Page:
Use githooks and NOCOMMIT comments to prevent dangerous commits

This is part of the Semicolon&Sons Code Diary - consisting of lessons learned on the job. You're in the workflows category.

Last Updated: 2022-12-01

If you spike a feature the incomplete/insecure way first in order to understand the problem space, be sure to place copious comments (or a "NOCOMMIT" comment that triggers a git-hook block), so as to guarantee you don't accidentally push or deploy the insecure code.

Here's my story: I was writing some code for testing out invoicing solutions:

class ChargesController
  def index
    @charges = Charge.all
  end
end

What I planned to have (eventually) was scoping to the current_user:

def index
  current_user.charges
end

What actually happened is that a version of this that was NOT not limited to the current_user made it into production, i.e. this:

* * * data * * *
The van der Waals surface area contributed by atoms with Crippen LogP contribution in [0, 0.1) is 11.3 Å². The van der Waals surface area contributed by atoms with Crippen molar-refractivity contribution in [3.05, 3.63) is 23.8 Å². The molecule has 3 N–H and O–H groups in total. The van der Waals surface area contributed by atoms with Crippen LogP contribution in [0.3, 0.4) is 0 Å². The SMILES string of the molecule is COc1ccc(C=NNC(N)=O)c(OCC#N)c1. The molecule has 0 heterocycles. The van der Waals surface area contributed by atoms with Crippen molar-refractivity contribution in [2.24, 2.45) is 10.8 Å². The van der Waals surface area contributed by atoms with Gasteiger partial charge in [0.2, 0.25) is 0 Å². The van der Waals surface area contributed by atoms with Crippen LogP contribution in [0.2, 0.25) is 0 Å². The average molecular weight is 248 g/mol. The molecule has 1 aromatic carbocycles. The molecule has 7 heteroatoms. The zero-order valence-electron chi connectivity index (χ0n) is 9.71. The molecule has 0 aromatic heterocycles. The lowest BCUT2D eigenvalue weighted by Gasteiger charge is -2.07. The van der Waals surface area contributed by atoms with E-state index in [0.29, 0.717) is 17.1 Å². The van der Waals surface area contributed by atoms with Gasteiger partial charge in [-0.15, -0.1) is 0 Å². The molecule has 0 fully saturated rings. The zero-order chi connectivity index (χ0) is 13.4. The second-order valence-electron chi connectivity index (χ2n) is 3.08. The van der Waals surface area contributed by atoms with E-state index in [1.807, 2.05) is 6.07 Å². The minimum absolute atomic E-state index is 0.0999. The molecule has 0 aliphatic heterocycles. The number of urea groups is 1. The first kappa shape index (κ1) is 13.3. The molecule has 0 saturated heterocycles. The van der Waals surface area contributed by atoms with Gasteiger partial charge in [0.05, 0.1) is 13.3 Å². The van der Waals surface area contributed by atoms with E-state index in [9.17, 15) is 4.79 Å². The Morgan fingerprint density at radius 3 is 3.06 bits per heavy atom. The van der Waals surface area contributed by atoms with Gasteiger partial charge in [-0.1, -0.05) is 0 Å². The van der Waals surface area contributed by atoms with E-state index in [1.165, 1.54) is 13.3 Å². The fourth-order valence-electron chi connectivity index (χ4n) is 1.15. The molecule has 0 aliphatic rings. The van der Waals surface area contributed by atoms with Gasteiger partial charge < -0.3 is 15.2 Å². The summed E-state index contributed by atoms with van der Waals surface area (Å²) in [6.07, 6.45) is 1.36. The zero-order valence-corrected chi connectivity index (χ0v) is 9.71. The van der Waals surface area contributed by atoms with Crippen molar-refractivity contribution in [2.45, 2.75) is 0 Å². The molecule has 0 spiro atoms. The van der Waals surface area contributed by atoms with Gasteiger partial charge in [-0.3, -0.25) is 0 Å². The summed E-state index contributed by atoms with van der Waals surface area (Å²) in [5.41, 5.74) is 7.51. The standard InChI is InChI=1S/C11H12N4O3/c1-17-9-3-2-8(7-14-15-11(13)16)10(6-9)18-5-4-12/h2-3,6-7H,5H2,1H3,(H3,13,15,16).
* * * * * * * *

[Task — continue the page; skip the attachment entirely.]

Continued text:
def index
  # I made this change because I wanted a faster feedback loop when manually
  # testing.
  @charges = Charge.all
end

The solution, in future, is to add a comment to catch when I proof-read a commit:

def index
  # NOCOMMIT
  @charges = Charge.all
end

Or better yet a githook pre-commit that scans for this:

BLACK_LIST="NOCOMMIT|debugger|binding.pry"

for FILE in $(git diff-index --name-status --cached HEAD -- | cut -c3-) ; do
  # Check if the file contains one of the words in LIST
  if rg "$BLACK_LIST" "$FILE"; then
    echo "$FILE has one of the black-listed words you don't want to commit. Please remove it"
    exit 1
  fi
done

exit 0